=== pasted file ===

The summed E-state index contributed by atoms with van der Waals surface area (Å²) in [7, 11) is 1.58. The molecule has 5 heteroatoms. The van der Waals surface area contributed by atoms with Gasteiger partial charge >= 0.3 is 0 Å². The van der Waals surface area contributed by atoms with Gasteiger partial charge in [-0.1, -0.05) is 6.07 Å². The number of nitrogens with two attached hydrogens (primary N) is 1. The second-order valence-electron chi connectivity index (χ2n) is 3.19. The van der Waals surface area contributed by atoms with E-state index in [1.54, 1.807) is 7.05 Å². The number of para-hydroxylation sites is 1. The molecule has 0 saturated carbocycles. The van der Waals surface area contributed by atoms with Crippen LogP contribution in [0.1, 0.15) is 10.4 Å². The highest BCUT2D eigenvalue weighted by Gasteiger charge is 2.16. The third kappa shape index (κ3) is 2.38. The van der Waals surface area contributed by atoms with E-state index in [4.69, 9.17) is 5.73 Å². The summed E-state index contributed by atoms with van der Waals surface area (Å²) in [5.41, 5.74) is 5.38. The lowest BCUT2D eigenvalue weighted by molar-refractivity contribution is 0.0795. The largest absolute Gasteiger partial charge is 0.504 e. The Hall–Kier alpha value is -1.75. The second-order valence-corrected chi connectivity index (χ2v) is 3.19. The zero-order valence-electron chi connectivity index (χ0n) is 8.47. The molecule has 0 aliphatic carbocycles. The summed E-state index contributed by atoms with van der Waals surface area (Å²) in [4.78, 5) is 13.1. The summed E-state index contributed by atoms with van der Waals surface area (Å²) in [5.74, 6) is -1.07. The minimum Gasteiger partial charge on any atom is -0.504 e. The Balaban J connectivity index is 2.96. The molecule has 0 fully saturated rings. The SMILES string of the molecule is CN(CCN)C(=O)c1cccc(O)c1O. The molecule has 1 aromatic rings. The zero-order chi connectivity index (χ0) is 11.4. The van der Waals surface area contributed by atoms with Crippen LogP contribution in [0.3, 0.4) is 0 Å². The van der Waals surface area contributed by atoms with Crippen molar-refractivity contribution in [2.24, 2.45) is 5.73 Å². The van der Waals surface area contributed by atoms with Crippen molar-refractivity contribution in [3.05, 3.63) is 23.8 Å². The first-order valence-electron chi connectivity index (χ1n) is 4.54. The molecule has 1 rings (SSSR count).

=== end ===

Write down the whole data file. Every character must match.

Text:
The summed E-state index contributed by atoms with van der Waals surface area (Å²) in [7, 11) is 1.58. The molecule has 5 heteroatoms. The van der Waals surface area contributed by atoms with Gasteiger partial charge >= 0.3 is 0 Å². The van der Waals surface area contributed by atoms with Gasteiger partial charge in [-0.1, -0.05) is 6.07 Å². The number of nitrogens with two attached hydrogens (primary N) is 1. The second-order valence-electron chi connectivity index (χ2n) is 3.19. The van der Waals surface area contributed by atoms with E-state index in [1.54, 1.807) is 7.05 Å². The number of para-hydroxylation sites is 1. The molecule has 0 saturated carbocycles. The van der Waals surface area contributed by atoms with Crippen LogP contribution in [0.1, 0.15) is 10.4 Å². The highest BCUT2D eigenvalue weighted by Gasteiger charge is 2.16. The third kappa shape index (κ3) is 2.38. The van der Waals surface area contributed by atoms with E-state index in [4.69, 9.17) is 5.73 Å². The summed E-state index contributed by atoms with van der Waals surface area (Å²) in [5.41, 5.74) is 5.38. The lowest BCUT2D eigenvalue weighted by molar-refractivity contribution is 0.0795. The largest absolute Gasteiger partial charge is 0.504 e. The Hall–Kier alpha value is -1.75. The second-order valence-corrected chi connectivity index (χ2v) is 3.19. The zero-order valence-electron chi connectivity index (χ0n) is 8.47. The molecule has 0 aliphatic carbocycles. The summed E-state index contributed by atoms with van der Waals surface area (Å²) in [4.78, 5) is 13.1. The summed E-state index contributed by atoms with van der Waals surface area (Å²) in [5.74, 6) is -1.07. The minimum Gasteiger partial charge on any atom is -0.504 e. The Balaban J connectivity index is 2.96. The molecule has 0 fully saturated rings. The SMILES string of the molecule is CN(CCN)C(=O)c1cccc(O)c1O. The molecule has 1 aromatic rings. The zero-order chi connectivity index (χ0) is 11.4. The van der Waals surface area contributed by atoms with Crippen LogP contribution in [0.3, 0.4) is 0 Å². The van der Waals surface area contributed by atoms with Crippen molar-refractivity contribution in [2.24, 2.45) is 5.73 Å². The van der Waals surface area contributed by atoms with Crippen molar-refractivity contribution in [3.05, 3.63) is 23.8 Å². The first-order valence-electron chi connectivity index (χ1n) is 4.54. The molecule has 1 rings (SSSR count).